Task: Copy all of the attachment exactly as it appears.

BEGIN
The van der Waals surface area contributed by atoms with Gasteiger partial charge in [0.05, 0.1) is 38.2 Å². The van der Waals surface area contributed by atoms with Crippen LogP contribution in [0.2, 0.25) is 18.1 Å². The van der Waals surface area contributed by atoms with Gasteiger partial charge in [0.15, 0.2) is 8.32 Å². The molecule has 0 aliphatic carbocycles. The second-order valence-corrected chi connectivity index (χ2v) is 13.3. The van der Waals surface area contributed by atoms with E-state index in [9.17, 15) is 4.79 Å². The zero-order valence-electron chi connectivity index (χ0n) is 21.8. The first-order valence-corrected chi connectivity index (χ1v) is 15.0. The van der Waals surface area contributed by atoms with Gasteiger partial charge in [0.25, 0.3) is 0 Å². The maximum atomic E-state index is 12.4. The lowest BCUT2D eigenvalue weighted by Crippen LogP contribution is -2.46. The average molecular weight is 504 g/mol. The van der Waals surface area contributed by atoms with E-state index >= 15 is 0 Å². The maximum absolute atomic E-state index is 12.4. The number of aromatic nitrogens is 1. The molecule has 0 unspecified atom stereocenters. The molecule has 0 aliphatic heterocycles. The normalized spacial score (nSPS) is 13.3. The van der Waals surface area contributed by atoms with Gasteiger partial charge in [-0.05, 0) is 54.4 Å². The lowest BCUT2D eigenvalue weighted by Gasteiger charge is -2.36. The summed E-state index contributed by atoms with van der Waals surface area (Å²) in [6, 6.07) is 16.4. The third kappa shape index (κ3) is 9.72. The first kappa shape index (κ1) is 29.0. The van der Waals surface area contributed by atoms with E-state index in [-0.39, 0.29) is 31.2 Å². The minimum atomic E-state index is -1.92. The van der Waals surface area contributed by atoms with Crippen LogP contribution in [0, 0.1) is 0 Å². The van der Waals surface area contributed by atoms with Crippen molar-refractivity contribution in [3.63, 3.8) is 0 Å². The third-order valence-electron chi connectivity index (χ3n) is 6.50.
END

The van der Waals surface area contributed by atoms with Gasteiger partial charge in [0.05, 0.1) is 38.2 Å². The van der Waals surface area contributed by atoms with Crippen LogP contribution in [0.2, 0.25) is 18.1 Å². The van der Waals surface area contributed by atoms with Gasteiger partial charge in [0.15, 0.2) is 8.32 Å². The molecule has 0 aliphatic carbocycles. The second-order valence-corrected chi connectivity index (χ2v) is 13.3. The van der Waals surface area contributed by atoms with E-state index in [9.17, 15) is 4.79 Å². The zero-order valence-electron chi connectivity index (χ0n) is 21.8. The first-order valence-corrected chi connectivity index (χ1v) is 15.0. The van der Waals surface area contributed by atoms with Gasteiger partial charge in [0.25, 0.3) is 0 Å². The maximum atomic E-state index is 12.4. The lowest BCUT2D eigenvalue weighted by Crippen LogP contribution is -2.46. The average molecular weight is 504 g/mol. The van der Waals surface area contributed by atoms with E-state index >= 15 is 0 Å². The maximum absolute atomic E-state index is 12.4. The number of aromatic nitrogens is 1. The molecule has 0 unspecified atom stereocenters. The molecule has 0 aliphatic heterocycles. The normalized spacial score (nSPS) is 13.3. The van der Waals surface area contributed by atoms with Gasteiger partial charge in [-0.05, 0) is 54.4 Å². The lowest BCUT2D eigenvalue weighted by Gasteiger charge is -2.36. The summed E-state index contributed by atoms with van der Waals surface area (Å²) in [6, 6.07) is 16.4. The third kappa shape index (κ3) is 9.72. The first kappa shape index (κ1) is 29.0. The van der Waals surface area contributed by atoms with E-state index in [-0.39, 0.29) is 31.2 Å². The minimum atomic E-state index is -1.92. The van der Waals surface area contributed by atoms with Crippen LogP contribution in [0, 0.1) is 0 Å². The van der Waals surface area contributed by atoms with Crippen molar-refractivity contribution in [3.63, 3.8) is 0 Å². The third-order valence-electron chi connectivity index (χ3n) is 6.50.